Sunday, March 11, 2007

Criticism of 300, the Movie

I got what I paid for with this movie. Make note that I paid the afternoon matinee price at an AMC theater.

By now, I think most of my readers know the setup. Xerxes, the Persian emporer, sends a messenger to Sparta to threaten and ask surrender of King Leonidas. Leonidas refuses and against the objections of the ancient deformed mystics, the Ephors, and the Spartan politicians. In defiance of their objections, King Leonidas and 300 of his men go off to battle Xerxes and the Persians in the Battle of Thermopylae, with the help of some other Greek volunteers. Both in history and in the movie, Leonidas dies at the end, but not in the same way. And oh yeah, the movie also has semi-shallow and predictable political gaming back in Sparta.

Historical accuracy when it comes to details generally goes out the window, and sadly, the real history I've gleaned from Wikipedia strikes me as more dramatic and provocative. The military tactics of the Spartans goes against the common sense of anyone who thinks twice about these things and even contradicts Leonidas's argument earlier in the movie.

Culturally and topically for today, the movie feels insulting and propagandist, something of an example of Orientalism. Not knowing much about Persian culture, I found it annoying that all portrayals pretty much pointed toward decadence, hedonism and deviance according to Western culture.

At the same time, Spartan (Western) culture got portrayed aS tough, spartan and proud. Further, though, "free" (even though the government takes their male children away from their families for tough training), united, respectful of reason and threatened.

The Spartan portrayal wouldn't come off as so insulting if they showed the movie before 9/11 and the arch conservative propaganda of the United States. The inspiring speeches in 300 sound almost word-for-word like the conservative rhetoric I heard a couple weeks during the debates in Congress about the war in Iraq. Even more entertaining, the queen made plenty of speeches that sounded like Nancy Pelosi except twisted to justify the Battle of Thermopylae.

Now, I don't make any opinion about the Spartans and Greeks battling the Persians in this campaign. The battle happened on the open battefield and the threat was apparent. On the other hand, I'm almost surprised Frank Miller wrote the graphic novel back in 1998 but not so much about the movie coming out now. I won't say anything about conspiracies, but the decadent and deviant portrayal of the Persians, the threat to the Greek sense of existence (which is one of the strongest influences on our current Western civilization) and the need to stand up for your civilization really rubs me the wrong way, especially since the Spartan way of life didn't seem all that attractive. These two historical times don't compare, but the portrayal of these civilizations of then and now do.

So since most of the aspects that interact with reality simply don't pass my tests of enjoyability, I have to say that the stylized dramatic aspects, the special effects and action parts worked well for me. Maybe the portrayal of fighting styles didn't work for me, but they looked cool. The cinematic portrayal and special effects made me believe these things existed in the movie and were also cool.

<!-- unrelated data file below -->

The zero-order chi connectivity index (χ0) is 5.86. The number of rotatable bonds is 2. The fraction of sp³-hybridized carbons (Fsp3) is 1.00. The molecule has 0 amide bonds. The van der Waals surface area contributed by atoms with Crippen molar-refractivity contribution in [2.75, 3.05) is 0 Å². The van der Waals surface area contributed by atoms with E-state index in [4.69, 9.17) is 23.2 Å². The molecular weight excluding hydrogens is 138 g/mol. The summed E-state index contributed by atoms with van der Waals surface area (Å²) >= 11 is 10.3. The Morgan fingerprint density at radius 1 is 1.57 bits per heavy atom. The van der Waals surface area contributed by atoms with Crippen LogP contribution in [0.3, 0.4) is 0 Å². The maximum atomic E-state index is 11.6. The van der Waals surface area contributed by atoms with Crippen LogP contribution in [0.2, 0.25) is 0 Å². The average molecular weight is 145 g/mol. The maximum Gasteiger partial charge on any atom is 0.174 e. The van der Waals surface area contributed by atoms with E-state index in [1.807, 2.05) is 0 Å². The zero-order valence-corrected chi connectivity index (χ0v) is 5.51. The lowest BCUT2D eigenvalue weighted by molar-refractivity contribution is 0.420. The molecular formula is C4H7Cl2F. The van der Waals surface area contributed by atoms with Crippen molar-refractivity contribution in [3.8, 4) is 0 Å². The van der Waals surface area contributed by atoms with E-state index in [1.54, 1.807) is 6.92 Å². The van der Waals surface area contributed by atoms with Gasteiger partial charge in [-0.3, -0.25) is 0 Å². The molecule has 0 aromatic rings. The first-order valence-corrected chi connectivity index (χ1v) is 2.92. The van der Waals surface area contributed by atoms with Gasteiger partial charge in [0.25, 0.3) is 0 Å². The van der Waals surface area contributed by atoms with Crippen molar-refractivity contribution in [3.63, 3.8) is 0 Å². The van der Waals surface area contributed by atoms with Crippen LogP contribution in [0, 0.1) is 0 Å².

At the Battle of Thermopylae, the soldiers convinced me they believed in the battle and felt the passion. Even one very predictable moment worked for me, even though I saw it from the beginning. I rooted for the soldiers and felt the honor of their tragic battle. In Sparta, though, I didn't really care for the politicking. The acting felt wooden and everything that happened there felt very very predictable and much much worse than what I've read about the real history. To make this part even more annoying, the film makers added the politicking. . .. And, seriously, what was with the guy with the beard who totally looked like Abraham Lincoln? Nonetheless, I found these aspects generally redeeming and worth the matinee price I paid.

The coolest note about the movie, though: Tyrone Benskin, the actor who plays Karl Lubinsky, the revolutionary conspiracy theorist reporter, on Charlie Jade. Very, very entertaining contrast to Lubinsky.

EDIT: To clarify on the feeling of insult, I simply thought none of portrayals of cultures or characters had enough complication. They didn't really try to sell us either which way or they didn't have the "pitch" complicated enough. It was more, this character is the protagonist, so root for him, while this guy is the antagonist, so boo on him. Some people think this is a postmodern criticism, but hey, the lack of complication took away from the entertainment value for me.

2 comments:

Moonyeti said...

I got into this very same thing on tim luneau's blog on myspace, so ill just hit a few of the highlights of the dialogue..

Alluding to the athenians being the boy loving pansies, come on! Homosexuality was mandatory for Spartan military service, nice reversal there.

The number 300 has throughout history been used to make the story more romantic, forgetting about the support guys that died with everyone else. But those losers obviously weren't heroes..

And a guy with sword hands?!?!

The_Lex said...

I'm sooooo way past 300 by now. It only shows up on my recent Gateways because I haven't written much lately. =(

But I do need to ingest more entertainment and culture. My insurance licensing test has really taken too much time away from me.